Dr Rolain is a researcher at the Unite des Rickettsies, the national reference center for rickettsiosis and WHO collaborative center in Marseille, France. The laboratory studies emerging and reemerging bacteria and arthropodborne diseases.


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(7.) Fournier PE, Zhu Y, Ogata H, Raoult D. Use of highly variable intergenic spacer sequences for multispacer typing of Rickettsia conorii strains. J Clin Microbiol. 2004;42:5757-66.

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(10.) Sundhindra BK, Vijayakumar S, Kutty KA, Tholpadi SR, Rajan RS, Mathai E, et al. Rickettsial spotted fever in Kerala. Natl Med J India. 2004;17:51-2.

(11.) Graves SR, Stewart L, Stenos J, Stewart RS, Schmidt E, Hudson S, et al. Spotted fever group rickettsial infection in South-Eastern Australia: isolation of rickettsiae. Comp Immun Microbiol Infect Dis. 1993;16:223-33.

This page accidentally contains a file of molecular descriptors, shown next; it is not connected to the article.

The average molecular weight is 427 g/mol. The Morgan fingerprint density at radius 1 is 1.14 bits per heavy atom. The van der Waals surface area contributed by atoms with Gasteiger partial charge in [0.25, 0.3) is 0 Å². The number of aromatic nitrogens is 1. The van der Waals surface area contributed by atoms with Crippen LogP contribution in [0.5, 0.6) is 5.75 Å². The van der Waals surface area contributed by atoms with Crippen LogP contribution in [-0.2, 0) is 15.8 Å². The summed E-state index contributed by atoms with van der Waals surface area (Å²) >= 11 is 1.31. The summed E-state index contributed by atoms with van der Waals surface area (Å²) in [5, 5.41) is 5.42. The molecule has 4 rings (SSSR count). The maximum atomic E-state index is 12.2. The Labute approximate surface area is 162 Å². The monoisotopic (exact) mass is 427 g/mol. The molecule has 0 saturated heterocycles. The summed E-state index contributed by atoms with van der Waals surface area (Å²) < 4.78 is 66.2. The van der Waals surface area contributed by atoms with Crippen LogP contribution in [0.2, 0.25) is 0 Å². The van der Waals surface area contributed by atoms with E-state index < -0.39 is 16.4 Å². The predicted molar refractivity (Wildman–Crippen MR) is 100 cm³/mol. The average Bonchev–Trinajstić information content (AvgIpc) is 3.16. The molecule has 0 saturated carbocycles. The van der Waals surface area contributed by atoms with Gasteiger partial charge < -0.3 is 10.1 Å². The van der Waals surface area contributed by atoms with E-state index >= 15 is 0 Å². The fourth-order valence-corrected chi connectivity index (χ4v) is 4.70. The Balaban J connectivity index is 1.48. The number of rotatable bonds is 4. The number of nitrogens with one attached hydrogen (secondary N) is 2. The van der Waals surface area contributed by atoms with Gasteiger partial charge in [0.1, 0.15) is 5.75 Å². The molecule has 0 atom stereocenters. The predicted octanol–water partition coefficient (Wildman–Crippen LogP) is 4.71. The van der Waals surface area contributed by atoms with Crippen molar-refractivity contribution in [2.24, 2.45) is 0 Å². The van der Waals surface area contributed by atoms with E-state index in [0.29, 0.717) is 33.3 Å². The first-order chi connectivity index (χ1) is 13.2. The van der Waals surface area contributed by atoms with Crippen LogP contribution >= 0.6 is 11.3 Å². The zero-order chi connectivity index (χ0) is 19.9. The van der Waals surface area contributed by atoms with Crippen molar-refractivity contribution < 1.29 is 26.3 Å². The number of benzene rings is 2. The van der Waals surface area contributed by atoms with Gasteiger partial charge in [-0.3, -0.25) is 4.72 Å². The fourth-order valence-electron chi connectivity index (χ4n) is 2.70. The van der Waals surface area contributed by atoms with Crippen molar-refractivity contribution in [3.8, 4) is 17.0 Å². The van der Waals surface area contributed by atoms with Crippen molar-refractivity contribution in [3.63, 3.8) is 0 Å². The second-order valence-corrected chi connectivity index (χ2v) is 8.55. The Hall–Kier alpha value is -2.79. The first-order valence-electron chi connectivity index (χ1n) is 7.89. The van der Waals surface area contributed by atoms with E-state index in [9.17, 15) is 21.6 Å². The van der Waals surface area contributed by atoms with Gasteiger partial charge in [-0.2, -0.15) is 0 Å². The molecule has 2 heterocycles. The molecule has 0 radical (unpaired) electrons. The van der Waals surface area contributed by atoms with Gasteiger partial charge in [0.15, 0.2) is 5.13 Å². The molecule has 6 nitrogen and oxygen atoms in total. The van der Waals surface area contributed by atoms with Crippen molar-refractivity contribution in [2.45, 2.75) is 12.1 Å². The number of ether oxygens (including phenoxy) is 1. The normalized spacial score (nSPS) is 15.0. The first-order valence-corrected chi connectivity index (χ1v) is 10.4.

(12.) Stenos J, Roux V, Walker D, Raoult D. Rickettsia honei sp. nov., the aetiological agent of Flinders Island spotted fever in Australia. Int J Syst Bacteriol. 1998;48:1399-1404.

(13.) Stenos J, Graves S, Popov VL, Walker DH. Aponomma hydrosauri, the reptile-associated tick reservoir of Rickettsia honei on Flinders Island, Australia. Am J Trop Med Hyg. 2003;69:314-7.

(14.) Graves S, Stenos J. Rickettsia honei: a spotted fever group rickettsia on three continents. Ann N Y Acad Sci. 2003;990:62-6.

Address correspondence: Didier Raoult, Unite des Rickettsies, Faculte de Medecine, 27, Boulevard Jean Moulin, 13385 Marseille CEDEX 5, France; fax: 33-491-38-77-72; email:

Jean-Marc Rolain,* Elizabeth Mathai, ([dagger]) Hubert Lepidi, * Hosaagrahara R. Somashekar, ([dagger]) Leni G. Mathew, ([dagger]) John A.J. Prakash, ([dagger]) and Didier Raoult *

* Universite de la Mediterranee, Marseille, France; and ([dagger])-Christian Medical College and Hospital, Tamil Nadu, India
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Author:Raoult, Didier
Publication:Emerging Infectious Diseases
Geographic Code:9INDI
Date:Mar 1, 2006